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Salient. An Organ of Student Opinion at Victoria College, Wellington, N.Z. Vol. 14, No. 7. June 25, 1951

Measures of Greatness

Measures of Greatness

Some of the tendencies and dangers which have arisen in our poetry will now perhaps seem inevitable. Maybe all modern poetry is still in the middle of a struggle to reconcile the diversities of form—organic form, which Herbert Read defines as (the product of) "inherent laws, originating with . . . invention, and fusing in one vital unity both structure and content." This has often led to vagueness in description, to over-frequent abstraction, and to the stifling of poetry in a forest of verbosity. The compelling advantages of modem technique have made these faults the harder to overcome. Although N.Z. poets have never indulged that poetry of spiritual iconoclasm which, though dynamic, made Ezra Pound and the early Eliot esoteric, they have been all too prolific in "refining" modem poetry into a more of less daring, more or less metrical abstraction of Nature and Man in terms of a semi-spiritual society. An analogy, at times uncomfortably close, may perhaps be made to the neo-classical period which followed the Age of Pope.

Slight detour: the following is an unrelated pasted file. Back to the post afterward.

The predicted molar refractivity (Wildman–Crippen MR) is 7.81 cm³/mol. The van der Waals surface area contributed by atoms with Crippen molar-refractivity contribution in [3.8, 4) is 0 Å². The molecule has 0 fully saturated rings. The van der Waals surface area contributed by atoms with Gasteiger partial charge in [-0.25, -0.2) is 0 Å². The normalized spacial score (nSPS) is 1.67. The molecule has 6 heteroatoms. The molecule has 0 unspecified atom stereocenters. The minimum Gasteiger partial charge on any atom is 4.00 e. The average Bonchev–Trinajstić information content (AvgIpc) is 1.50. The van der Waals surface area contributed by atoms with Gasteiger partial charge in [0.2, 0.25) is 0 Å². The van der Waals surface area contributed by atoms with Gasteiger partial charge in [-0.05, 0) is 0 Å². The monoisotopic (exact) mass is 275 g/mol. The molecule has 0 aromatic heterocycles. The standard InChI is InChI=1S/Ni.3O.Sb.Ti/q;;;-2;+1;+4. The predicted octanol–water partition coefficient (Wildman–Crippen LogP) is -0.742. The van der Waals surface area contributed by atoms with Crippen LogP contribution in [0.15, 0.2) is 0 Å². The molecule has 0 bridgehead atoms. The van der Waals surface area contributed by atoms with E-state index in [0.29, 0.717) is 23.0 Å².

Poetic tradition, ultimately responsible for these traits, can also show us where they fall short, and what is lacking. Primarily it is the vitality and passion which have been as essential to all great poetry, which made heroic verse stirring and gave dramatic force to the poetry of the Elizabethans. Nor is it a mere chance that Donne's religious poetry has the passionate drive of his love poems or that Goethe wrote philosophically and symbolically in "pure poetry" in his seventies, when already a master of lyrics and of poetic drama.